Volkswagen is changing its products to appeal to a more mainstream audience -- but thanks to the undying efforts of one in-house enthusiast, a very un-mainstream Golf is coming to America. We watched as the 2013 Golf R
made its U.S. debut to a group of its likeliest fans.
One of the first people we meet is Vivian Seki, who owns a 2004 R32. This was the first R32, based on the fourth-generation GTI and, to us, also the coolest. It was launched at a time when the regular GTI was a bit lost, having traded a lot of sportiness for a little luxury. Neither of the
Mark 4 GTI's two available engines was a perfect fit -- the 180-hp turbo was quick but lacked satisfying high-rpm power, and the 200-hp VR6 was a heavyweight that hampered the GTI's handling.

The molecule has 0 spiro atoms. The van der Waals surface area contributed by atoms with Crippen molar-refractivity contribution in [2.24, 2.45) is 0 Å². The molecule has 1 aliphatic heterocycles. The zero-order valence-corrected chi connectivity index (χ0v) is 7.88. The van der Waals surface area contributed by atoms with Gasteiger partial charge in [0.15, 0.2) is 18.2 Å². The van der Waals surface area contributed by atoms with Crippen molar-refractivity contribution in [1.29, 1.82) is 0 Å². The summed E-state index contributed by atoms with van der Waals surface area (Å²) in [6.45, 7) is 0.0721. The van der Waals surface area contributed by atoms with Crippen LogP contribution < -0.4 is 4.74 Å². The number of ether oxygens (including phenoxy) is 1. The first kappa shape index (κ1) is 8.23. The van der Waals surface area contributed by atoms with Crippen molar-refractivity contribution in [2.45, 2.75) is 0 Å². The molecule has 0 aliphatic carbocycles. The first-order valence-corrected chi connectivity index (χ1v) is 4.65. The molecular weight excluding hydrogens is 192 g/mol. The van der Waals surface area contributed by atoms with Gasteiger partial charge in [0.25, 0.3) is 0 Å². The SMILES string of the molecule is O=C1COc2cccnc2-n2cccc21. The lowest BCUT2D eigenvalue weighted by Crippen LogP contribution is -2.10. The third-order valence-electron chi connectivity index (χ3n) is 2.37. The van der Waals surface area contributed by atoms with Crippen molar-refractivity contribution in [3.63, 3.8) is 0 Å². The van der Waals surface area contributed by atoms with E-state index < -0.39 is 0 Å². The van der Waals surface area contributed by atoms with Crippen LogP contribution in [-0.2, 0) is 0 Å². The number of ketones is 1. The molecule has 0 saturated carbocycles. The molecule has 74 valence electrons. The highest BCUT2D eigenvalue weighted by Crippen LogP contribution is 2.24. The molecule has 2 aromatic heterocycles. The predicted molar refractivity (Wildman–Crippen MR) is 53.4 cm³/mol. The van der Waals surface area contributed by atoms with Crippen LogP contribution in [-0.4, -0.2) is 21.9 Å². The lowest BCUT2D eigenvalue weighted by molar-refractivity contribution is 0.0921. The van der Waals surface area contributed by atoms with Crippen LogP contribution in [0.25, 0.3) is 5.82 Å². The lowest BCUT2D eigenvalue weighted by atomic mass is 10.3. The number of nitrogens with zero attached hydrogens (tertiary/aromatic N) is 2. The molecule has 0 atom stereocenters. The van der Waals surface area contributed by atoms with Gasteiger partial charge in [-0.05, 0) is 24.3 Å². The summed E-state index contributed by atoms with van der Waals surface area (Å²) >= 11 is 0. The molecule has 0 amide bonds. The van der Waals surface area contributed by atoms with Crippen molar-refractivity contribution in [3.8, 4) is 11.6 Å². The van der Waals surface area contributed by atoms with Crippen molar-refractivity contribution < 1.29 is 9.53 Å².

The R32 drives like a stiffly sprung GTI both on the racetrack and on the road. While the GTI's XDS programming does a remarkable job of imitating a limited-slip differential and minimizing wheel spin, the Golf R needs no such intervention. The R32's Haldex 4Motion four-wheel-drive system is back for an encore appearance, this time with programming that can send power rearward before front wheel spin occurs. A center clutch pack continuously varies the share of torque sent rearward, so the Golf R rarely overwhelms its front tires.